lIt’s a constant struggle to complete everything on our to-do lists in one day.
These 4 simple tips will help you prioritize so you can increase your daily level of productivity.
Planning your day can have an impact on your daily workflow. It seems like common sense, but we’re in the habit of waking up, checking our emails, going to work, responding to emails, attending meetings, checking email again, and so on, that we may forget what our priorities are.
If you can see ALL the items on a list you must accomplish that day, you’ll be more likely to tackle them head on (think of the satisfaction of crossing them off your list!). Some people prefer to plan their day out the night before, but I choose that time to relax and instead, in the first 30 minutes at work, I spend time making (or revising) a to-do list of everything I have to complete, also including meetings to attend and calls to make. This helps me envision my day.
I organize the list from high priority to low priority, so if the low priority items get pushed to the next day, it’s ok.
“early bird gets the worm” isn’t necessarily true for everyone.
What time of day do you find you’re most productive? When are you focused enough to accomplish the majority of tasks on your list?
I’m most level-headed and on-point mid-morning. After I’ve had time to warm-up and go through my to-do list, I’m ready to tackle the hardest or most time-consuming item on my list.
Figure out when you are most productive and schedule your hardest and most thought-intensive projects for that time, and save the less complicated tasks for that other part of the day when your mind tends to wander.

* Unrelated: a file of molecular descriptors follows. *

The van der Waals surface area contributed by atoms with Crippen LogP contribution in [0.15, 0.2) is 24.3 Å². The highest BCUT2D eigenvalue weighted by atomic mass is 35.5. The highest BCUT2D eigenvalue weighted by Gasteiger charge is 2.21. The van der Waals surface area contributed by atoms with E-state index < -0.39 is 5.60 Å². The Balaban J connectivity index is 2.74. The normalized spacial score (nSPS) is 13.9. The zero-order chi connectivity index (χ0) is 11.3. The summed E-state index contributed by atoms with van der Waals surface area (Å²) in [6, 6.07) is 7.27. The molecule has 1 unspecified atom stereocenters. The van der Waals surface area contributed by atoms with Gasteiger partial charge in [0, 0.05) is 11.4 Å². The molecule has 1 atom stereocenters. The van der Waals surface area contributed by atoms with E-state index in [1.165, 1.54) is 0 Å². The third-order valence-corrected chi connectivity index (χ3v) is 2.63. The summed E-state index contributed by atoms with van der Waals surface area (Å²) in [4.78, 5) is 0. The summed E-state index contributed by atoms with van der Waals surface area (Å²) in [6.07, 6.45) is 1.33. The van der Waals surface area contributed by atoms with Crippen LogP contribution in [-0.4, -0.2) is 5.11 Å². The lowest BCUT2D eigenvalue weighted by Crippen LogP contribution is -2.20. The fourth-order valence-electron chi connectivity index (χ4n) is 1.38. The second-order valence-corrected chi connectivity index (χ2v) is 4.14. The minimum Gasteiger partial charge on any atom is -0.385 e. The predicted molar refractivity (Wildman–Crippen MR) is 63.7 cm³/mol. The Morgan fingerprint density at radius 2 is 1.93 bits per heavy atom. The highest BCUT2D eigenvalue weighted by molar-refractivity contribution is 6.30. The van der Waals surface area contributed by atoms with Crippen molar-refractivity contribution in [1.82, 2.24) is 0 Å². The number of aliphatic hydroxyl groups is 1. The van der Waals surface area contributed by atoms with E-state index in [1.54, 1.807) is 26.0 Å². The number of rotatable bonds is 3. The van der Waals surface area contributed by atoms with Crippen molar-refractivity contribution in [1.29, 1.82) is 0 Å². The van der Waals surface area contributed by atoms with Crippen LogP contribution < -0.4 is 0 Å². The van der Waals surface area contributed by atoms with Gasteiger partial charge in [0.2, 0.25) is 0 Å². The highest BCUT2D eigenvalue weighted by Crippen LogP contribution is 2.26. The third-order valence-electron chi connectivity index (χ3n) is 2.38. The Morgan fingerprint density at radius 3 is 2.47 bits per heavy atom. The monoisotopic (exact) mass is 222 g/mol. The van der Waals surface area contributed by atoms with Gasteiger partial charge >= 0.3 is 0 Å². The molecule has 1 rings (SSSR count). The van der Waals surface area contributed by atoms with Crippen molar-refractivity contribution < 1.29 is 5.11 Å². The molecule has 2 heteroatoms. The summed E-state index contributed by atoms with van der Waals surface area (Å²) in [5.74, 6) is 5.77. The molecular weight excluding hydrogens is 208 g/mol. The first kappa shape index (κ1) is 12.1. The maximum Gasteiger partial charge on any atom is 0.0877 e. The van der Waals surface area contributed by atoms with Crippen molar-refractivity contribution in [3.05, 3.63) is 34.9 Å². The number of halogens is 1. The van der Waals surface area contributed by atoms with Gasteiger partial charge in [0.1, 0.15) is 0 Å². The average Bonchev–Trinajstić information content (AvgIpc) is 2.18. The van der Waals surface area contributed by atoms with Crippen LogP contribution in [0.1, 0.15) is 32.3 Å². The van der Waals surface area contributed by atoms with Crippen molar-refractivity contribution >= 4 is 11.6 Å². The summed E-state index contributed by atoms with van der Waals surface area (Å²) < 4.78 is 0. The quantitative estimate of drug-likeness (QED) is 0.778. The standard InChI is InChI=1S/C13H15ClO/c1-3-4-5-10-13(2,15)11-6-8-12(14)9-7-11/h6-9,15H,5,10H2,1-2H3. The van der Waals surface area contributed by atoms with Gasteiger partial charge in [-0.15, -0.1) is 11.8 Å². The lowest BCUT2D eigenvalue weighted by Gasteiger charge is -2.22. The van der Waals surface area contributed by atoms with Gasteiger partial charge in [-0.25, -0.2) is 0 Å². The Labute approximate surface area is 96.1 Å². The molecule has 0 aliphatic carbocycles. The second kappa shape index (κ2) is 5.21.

focus on why you procrastinate
We all have pesky projects we’d like to avoid and/or push-back, but this avoidance can be a hindrance on our productivity. We tend to make excuses and justify why we procrastinate, so as soon as you start pushing something further down on your list repeatedly, start asking yourself why. Why are you putting off a specific project, meeting or task? Is it because you feel you have more time? Are you afraid you don’t have the right skills or knowledge to complete it? Is it boring? After you figure out the why, see what you can do to change the outcome.
If you feel unprepared or uneasy about beginning a project or assignment, start by researching to inform yourself and bring up your confidence level. If it is because it is a boring task you have no motivation to begin, force yourself to take the first step and map out a plan of how you’ll complete the project even if it’s over a few days.
Easier said than done, but I’ve found once you figure out the “why” you can combat procrastination and get the project moving.
utilize helpful apps or go old school
I previously used Evernote to keep track of every single place I visited on my road trip, and currently, I use it to keep note of stories my grandmother tells me, recipes to make, music to listen to, concerts I’ve been to, books to read, places to go, etc. It’s a never ending list of notes and articles I’m frequently adding to and organizing.
Any.do is the perfect app when I need a digital to-do list. It’s ideal for my grocery list and random tasks I need to remember when I’m out and about. I love the simplicity of the design, and how you can separate goals into “today” “tomorrow” etc.
On a daily basis, I enjoy going “old-school,” I writing my action items down in my beloved Day Designer. With a today section split up by the hour, a to-do list with checkboxes to cross off, a nice-sized notes section, “today’s top-three” (must do’s!) and more, all helping me stay on track and organized.
What are some apps you use or things you do in order to stay productive throughout the day?